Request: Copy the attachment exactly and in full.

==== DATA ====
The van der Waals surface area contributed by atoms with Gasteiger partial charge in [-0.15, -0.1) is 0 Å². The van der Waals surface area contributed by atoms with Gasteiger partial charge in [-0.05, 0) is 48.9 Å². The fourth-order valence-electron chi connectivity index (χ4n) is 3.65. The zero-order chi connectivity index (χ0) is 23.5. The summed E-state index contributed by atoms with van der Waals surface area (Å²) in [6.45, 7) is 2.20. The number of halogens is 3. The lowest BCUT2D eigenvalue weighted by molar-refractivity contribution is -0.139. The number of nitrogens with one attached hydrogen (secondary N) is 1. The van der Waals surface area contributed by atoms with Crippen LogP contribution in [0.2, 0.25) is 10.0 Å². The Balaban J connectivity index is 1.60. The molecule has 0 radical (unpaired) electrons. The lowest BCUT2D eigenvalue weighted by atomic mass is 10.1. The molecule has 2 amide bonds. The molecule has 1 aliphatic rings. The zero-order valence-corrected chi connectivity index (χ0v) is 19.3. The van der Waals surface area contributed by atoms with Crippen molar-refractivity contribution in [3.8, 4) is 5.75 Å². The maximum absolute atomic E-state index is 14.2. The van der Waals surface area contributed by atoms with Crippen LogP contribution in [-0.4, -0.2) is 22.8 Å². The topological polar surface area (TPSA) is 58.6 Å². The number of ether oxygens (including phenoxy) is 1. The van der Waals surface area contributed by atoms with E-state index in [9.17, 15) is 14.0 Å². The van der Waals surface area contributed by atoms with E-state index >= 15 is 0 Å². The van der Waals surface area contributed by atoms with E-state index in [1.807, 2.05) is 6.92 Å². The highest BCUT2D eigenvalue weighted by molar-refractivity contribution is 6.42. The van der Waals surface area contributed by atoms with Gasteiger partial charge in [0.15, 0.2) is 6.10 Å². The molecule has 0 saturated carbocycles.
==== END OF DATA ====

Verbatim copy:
The van der Waals surface area contributed by atoms with Gasteiger partial charge in [-0.15, -0.1) is 0 Å². The van der Waals surface area contributed by atoms with Gasteiger partial charge in [-0.05, 0) is 48.9 Å². The fourth-order valence-electron chi connectivity index (χ4n) is 3.65. The zero-order chi connectivity index (χ0) is 23.5. The summed E-state index contributed by atoms with van der Waals surface area (Å²) in [6.45, 7) is 2.20. The number of halogens is 3. The lowest BCUT2D eigenvalue weighted by molar-refractivity contribution is -0.139. The number of nitrogens with one attached hydrogen (secondary N) is 1. The van der Waals surface area contributed by atoms with Crippen LogP contribution in [0.2, 0.25) is 10.0 Å². The Balaban J connectivity index is 1.60. The molecule has 0 radical (unpaired) electrons. The lowest BCUT2D eigenvalue weighted by atomic mass is 10.1. The molecule has 2 amide bonds. The molecule has 1 aliphatic rings. The zero-order valence-corrected chi connectivity index (χ0v) is 19.3. The van der Waals surface area contributed by atoms with Crippen molar-refractivity contribution in [3.8, 4) is 5.75 Å². The maximum absolute atomic E-state index is 14.2. The van der Waals surface area contributed by atoms with Crippen LogP contribution in [-0.4, -0.2) is 22.8 Å². The topological polar surface area (TPSA) is 58.6 Å². The number of ether oxygens (including phenoxy) is 1. The van der Waals surface area contributed by atoms with E-state index in [9.17, 15) is 14.0 Å². The van der Waals surface area contributed by atoms with E-state index >= 15 is 0 Å². The van der Waals surface area contributed by atoms with E-state index in [1.807, 2.05) is 6.92 Å². The highest BCUT2D eigenvalue weighted by molar-refractivity contribution is 6.42. The van der Waals surface area contributed by atoms with Gasteiger partial charge in [0.15, 0.2) is 6.10 Å². The molecule has 0 saturated carbocycles.